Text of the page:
Giant flying reptile ruled ancient Transylvania

New research suggests that a giant pterosaur -- a toothless flying reptile with a 10 metre wingspan -- may have been the dominant predator in ancient Romania according to Science daily.

Palaeontologists examined the creature's unusual gigantic neck vertebra and believe it was a formidable carnivore and major predator that terrorised dinosaurs and other prehistoric animals of Cretaceous-age Transylvania. It provides the first evidence of large predatory animals in the region at that time.

'Curiosity' exposes low CO2 level in Mars' primitive atmosphere

The CO2 level in Mars' primitive atmosphere 3.5 billion years ago was too low for sediments, such as those found, to be deposited. This and other conclusions are drawn from a paper written with the participation of researchers according to Science daily.

The area Curiosity has been analysing since 2012 is composed primarily of sedimentary sequences deposited at the bottom of a lake 3.5 billion years ago. These sediments contain various secondary minerals, such as clays or sulphates, which indicate that the primitive surface was in contact with liquid water.

What happened to the sun over 7,000 years ago?

An international team led by researchers, has identified a new type of solar event and dated it to the year 5480 BC; they did this by measuring carbon-14 levels in tree rings, which reflect the effects of cosmic radiation on the atmosphere at the time. They have also proposed causes of this event, thereby extending knowledge of how the sun behaves according to Science daily.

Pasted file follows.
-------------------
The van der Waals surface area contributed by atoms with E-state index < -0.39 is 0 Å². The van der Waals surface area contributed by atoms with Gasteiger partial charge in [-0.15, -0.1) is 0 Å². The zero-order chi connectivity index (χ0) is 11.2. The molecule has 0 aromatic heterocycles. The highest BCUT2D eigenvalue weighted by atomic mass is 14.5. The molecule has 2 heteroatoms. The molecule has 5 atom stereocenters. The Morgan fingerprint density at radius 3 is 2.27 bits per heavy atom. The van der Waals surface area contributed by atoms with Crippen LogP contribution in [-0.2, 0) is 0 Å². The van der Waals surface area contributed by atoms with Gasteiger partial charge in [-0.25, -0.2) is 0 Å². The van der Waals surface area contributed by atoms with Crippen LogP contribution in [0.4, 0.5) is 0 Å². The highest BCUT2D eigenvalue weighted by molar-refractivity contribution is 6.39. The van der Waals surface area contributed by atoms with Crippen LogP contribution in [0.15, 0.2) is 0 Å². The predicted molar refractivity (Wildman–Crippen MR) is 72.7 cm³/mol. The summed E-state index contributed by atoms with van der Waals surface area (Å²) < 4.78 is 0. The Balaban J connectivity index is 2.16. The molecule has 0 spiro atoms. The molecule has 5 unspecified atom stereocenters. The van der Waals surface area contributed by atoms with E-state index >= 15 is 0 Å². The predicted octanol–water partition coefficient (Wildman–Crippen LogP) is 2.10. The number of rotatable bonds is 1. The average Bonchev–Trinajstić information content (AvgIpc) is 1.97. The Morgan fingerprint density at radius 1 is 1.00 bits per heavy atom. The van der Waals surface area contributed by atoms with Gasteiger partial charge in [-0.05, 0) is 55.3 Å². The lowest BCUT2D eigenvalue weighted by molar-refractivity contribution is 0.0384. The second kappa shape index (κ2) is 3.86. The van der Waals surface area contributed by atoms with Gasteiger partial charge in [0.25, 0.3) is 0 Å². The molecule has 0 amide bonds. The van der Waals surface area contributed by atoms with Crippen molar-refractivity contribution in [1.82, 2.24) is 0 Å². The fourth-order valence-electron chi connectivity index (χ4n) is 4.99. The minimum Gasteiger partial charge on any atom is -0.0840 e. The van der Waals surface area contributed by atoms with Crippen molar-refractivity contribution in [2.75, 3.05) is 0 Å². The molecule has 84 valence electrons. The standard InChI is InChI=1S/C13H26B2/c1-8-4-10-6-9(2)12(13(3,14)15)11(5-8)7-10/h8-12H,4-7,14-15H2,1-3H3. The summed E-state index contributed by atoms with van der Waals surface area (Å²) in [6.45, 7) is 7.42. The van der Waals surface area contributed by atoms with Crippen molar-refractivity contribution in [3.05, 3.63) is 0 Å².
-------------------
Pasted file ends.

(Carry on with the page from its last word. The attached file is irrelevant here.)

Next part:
When the activity of the sun changes, it has direct effects on the earth. For example, when the sun is relatively inactive, the amount of a type of carbon called carbon-14 increases in the earth's atmosphere. Because carbon in the air is absorbed by trees, carbon-14 levels in tree rings actually reflect solar activity and unusual solar events in the past.

'Startling' Dinosaur Protein Discovery

Ancient proteins dating back 195 million years have been found inside a dinosaur bone according to BBC.

The discovery pushes back the oldest evidence for preserved proteins by 100 million years.

Scientists have also found traces of a mineral that probably came from the blood of the early Jurassic dinosaur.

Soft tissues provide new insights into the biology of dinosaurs and how they evolved.

They are rarely preserved during the process of fossilisation, during which bones and teeth are slowly transformed into "rock".

Scientists find 'oldest human ancestor'

Researchers have discovered the earliest known ancestor of humans - along with a vast range of other species according to BBC.

They say that fossilised traces of the 540-million-year-old creature are "exquisitely well preserved".

The microscopic sea animal is the earliest known step on the evolutionary path that led to fish and - eventually - to humans.